OECD WARNS OF SECOND LOCKDOWN’S DANGERS. Mirroring what we have long forecast, the Organization for Economic Cooperation and Development (OECD) warned of a second worldwide economic shutdown if the COVID virus resurges would do severe damage to a global economy already reeling.
The world’s GDP will contract by 6 percent this year if no new lockdowns are imposed, the OECD predicted in a 10 June report.
The 6-percent forecast is double the contraction predicted in April by the International Monetary Fund.
If the virus recurs later this year and shutdowns are re-imposed, the world’s economy will then shrink by 7.8 percent, the report said.
The world’s economy will grow by 5.2 percent in 2021, the OECD calculated, or by only 2.8 percent if there is a second COVID wave.
For the U.S. GDP, the OECD expects a 7.3-percent shrinkage this year, bouncing back 4.1 percent in 2021. If the virus returns, the loss will be 8.5 percent this year, followed by only a 1.9-percent rebound next year.
The U.S. Congressional Budget Office forecast in early June that the U.S. economy would lose 5.6 percent this year.
The scale of damage to the world’s economy that a second lockdown would create must be avoided, meaning that families, workers, and businesses will have to “live with” the virus until a vaccine is found, said Laurence Boone, the OECD’s chief economist.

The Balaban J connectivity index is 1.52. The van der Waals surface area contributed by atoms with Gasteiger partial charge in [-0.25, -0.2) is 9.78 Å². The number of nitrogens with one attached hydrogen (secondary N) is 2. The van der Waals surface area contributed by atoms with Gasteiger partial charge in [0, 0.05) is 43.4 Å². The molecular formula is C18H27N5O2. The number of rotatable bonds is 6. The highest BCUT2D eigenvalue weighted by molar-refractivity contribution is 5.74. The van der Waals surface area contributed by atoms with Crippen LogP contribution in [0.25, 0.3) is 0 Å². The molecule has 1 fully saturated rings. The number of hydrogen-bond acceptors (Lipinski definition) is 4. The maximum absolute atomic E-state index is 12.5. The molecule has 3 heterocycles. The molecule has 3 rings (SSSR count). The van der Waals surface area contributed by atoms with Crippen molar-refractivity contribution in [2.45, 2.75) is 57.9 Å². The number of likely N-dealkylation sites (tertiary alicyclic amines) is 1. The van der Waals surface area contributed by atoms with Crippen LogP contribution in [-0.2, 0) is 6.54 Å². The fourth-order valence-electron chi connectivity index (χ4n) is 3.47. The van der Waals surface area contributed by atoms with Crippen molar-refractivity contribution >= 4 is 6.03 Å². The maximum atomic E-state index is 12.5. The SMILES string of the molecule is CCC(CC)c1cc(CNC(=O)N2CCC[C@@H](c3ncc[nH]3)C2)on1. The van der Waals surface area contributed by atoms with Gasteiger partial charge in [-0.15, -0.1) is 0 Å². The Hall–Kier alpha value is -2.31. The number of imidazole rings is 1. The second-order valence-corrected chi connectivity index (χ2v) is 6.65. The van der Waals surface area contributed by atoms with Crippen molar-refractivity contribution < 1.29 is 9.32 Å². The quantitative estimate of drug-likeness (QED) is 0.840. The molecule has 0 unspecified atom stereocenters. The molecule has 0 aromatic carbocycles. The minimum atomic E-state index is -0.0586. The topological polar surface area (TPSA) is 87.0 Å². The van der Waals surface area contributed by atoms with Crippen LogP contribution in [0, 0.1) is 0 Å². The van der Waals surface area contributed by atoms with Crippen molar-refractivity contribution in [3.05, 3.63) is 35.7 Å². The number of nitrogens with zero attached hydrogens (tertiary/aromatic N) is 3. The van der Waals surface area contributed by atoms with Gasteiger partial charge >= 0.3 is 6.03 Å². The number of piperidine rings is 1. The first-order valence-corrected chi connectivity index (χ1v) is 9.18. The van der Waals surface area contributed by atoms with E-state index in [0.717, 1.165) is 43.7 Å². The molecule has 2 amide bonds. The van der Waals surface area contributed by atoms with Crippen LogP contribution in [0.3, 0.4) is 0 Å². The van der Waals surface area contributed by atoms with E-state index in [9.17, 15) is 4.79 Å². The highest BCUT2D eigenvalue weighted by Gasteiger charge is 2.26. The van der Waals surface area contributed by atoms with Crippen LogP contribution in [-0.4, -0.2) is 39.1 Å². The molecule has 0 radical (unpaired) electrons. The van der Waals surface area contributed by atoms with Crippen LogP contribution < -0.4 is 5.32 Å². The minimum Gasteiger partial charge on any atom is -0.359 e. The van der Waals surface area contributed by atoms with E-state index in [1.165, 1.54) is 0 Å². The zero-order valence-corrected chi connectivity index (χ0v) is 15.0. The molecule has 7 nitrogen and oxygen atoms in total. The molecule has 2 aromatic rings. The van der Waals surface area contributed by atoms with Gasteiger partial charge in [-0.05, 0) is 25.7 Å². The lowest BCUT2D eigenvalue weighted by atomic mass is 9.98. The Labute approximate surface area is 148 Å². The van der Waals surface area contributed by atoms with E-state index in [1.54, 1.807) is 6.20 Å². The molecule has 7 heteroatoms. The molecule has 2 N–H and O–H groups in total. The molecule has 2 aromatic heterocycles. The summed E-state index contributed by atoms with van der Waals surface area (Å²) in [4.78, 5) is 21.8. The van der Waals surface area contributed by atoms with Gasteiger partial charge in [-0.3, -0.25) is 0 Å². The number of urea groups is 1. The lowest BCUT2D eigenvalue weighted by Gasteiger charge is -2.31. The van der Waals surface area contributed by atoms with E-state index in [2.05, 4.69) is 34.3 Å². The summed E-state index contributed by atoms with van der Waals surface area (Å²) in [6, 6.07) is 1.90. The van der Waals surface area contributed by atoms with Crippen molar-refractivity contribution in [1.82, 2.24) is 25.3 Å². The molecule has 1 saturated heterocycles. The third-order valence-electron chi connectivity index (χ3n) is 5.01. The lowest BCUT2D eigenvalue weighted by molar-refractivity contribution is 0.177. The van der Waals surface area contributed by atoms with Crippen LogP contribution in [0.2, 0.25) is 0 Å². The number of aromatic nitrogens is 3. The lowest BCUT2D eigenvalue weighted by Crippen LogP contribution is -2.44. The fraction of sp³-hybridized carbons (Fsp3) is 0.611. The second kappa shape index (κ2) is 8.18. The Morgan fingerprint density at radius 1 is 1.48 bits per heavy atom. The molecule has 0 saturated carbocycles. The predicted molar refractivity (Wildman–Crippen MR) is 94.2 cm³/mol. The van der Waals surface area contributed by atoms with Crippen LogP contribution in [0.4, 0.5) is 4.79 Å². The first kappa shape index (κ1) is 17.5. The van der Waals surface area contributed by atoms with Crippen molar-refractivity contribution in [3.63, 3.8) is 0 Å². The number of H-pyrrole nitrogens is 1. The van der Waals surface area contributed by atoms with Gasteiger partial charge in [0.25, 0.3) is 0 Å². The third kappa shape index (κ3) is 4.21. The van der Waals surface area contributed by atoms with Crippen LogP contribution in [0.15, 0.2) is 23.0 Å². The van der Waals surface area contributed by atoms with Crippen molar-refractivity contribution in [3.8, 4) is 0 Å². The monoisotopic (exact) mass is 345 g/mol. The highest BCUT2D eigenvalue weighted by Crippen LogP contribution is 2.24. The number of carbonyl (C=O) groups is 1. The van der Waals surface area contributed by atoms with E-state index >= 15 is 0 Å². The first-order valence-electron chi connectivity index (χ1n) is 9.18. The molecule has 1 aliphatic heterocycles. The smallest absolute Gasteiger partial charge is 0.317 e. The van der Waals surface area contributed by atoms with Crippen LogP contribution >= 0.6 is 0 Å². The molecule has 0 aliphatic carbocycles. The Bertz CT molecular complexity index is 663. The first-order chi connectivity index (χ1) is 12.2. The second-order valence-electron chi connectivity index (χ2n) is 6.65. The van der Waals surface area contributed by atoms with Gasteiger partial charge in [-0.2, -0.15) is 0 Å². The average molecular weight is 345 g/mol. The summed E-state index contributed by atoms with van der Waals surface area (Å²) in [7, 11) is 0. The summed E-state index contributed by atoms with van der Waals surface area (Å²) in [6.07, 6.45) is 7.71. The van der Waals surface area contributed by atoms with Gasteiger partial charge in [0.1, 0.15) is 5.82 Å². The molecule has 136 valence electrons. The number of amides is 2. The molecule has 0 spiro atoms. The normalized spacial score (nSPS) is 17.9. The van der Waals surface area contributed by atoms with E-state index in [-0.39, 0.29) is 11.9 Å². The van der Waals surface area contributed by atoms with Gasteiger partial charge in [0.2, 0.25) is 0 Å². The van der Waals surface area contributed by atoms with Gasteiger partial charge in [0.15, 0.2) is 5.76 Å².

SAUDI ARABIA TO REGAIN DOMINANCE OVER WORLD OIL MARKET. Saudi Arabia’s share of the global oil market will grow from 11.6 percent today to 15 percent by 2025, its highest share in almost 40 years, according to an analysis by JPMorgan Chase.
OPEC, in which Saudi Arabia is the principal partner, will sell 40 percent of the world’s oil by 2025, up from about 33 percent now and passing its 39-percent peak share set in 2016, the analysis concluded.
The oil market’s global collapse is slashing budgets for exploration for new reserves, ongoing development of existing fields, and driving hundreds of small producers out of business.
As demand returns, Saudi Arabia and many of its OPEC partners will be able to simply pump more cheap oil and fill gaps in supply.
The bank’s analysis holds little hope for U.S. shale production to rival OPEC’s output. The report sees American shale producers pumping 11 million barrels a day in 2030, compared to 10.9 million now.
Worldwide spending on oil and gas exploration and development will total about $383 billion this year, a 15-year low and 29 percent lower than in 2019, according to Rystad Energy, an analysis firm.
The loss of new investment sets the stage for tighter supplies in the future, a situation Saudi Arabia and its OPEC partners can leverage to grab a larger market share.
Today’s meager investments in exploration and production could “reduce the previously-expected level of supply in 2025 by almost nine million barrels a day, creating a clear risk of tighter markets if demand starts to move back towards its pre-crisis trajectory,” the International Energy Agency (IEA) said in a May report.
AIRLINES WILL LOSE $84 BILLION THIS YEAR. Airline passengers will number 55 percent fewer this year than last, leading the world’s airlines to lose $84 billion in 2020, according to the International Air Transport Association.
Carriers will run a collective deficit of $16 billion next year and the global economic shutdown will cost the industry about 32 million jobs, the association predicted.
The numbers would have been worse if governments had not bailed out airlines, including the U.S.’s $25 billion in grants and loans.
By 2021, about 80 percent of city-to-city routes will be restored, the association predicted.